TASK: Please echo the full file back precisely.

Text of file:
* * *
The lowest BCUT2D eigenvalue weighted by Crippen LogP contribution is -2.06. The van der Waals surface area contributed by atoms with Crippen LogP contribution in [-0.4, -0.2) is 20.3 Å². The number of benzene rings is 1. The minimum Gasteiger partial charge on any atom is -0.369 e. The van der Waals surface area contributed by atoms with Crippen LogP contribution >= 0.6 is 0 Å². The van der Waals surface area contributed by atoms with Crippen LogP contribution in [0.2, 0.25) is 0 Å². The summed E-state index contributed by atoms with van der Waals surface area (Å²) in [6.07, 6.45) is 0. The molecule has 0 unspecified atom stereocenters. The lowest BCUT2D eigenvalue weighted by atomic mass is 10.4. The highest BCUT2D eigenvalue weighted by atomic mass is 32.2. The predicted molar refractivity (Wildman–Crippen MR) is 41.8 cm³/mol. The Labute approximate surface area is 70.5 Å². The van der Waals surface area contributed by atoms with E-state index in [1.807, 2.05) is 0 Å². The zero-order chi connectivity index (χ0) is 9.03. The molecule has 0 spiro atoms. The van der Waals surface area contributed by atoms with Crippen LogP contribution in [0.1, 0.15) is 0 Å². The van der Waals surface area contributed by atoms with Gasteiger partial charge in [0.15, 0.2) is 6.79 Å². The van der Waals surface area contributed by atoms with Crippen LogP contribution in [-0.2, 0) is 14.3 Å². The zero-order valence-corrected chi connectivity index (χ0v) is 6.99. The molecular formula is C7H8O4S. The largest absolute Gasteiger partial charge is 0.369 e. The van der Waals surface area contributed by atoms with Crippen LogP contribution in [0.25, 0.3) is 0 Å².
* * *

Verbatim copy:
The lowest BCUT2D eigenvalue weighted by Crippen LogP contribution is -2.06. The van der Waals surface area contributed by atoms with Crippen LogP contribution in [-0.4, -0.2) is 20.3 Å². The number of benzene rings is 1. The minimum Gasteiger partial charge on any atom is -0.369 e. The van der Waals surface area contributed by atoms with Crippen LogP contribution >= 0.6 is 0 Å². The van der Waals surface area contributed by atoms with Crippen LogP contribution in [0.2, 0.25) is 0 Å². The summed E-state index contributed by atoms with van der Waals surface area (Å²) in [6.07, 6.45) is 0. The molecule has 0 unspecified atom stereocenters. The lowest BCUT2D eigenvalue weighted by atomic mass is 10.4. The highest BCUT2D eigenvalue weighted by atomic mass is 32.2. The predicted molar refractivity (Wildman–Crippen MR) is 41.8 cm³/mol. The Labute approximate surface area is 70.5 Å². The van der Waals surface area contributed by atoms with E-state index in [1.807, 2.05) is 0 Å². The zero-order chi connectivity index (χ0) is 9.03. The molecule has 0 spiro atoms. The van der Waals surface area contributed by atoms with Crippen LogP contribution in [0.1, 0.15) is 0 Å². The van der Waals surface area contributed by atoms with Gasteiger partial charge in [0.15, 0.2) is 6.79 Å². The van der Waals surface area contributed by atoms with Crippen LogP contribution in [-0.2, 0) is 14.3 Å². The zero-order valence-corrected chi connectivity index (χ0v) is 6.99. The molecular formula is C7H8O4S. The largest absolute Gasteiger partial charge is 0.369 e. The van der Waals surface area contributed by atoms with Crippen LogP contribution in [0.25, 0.3) is 0 Å².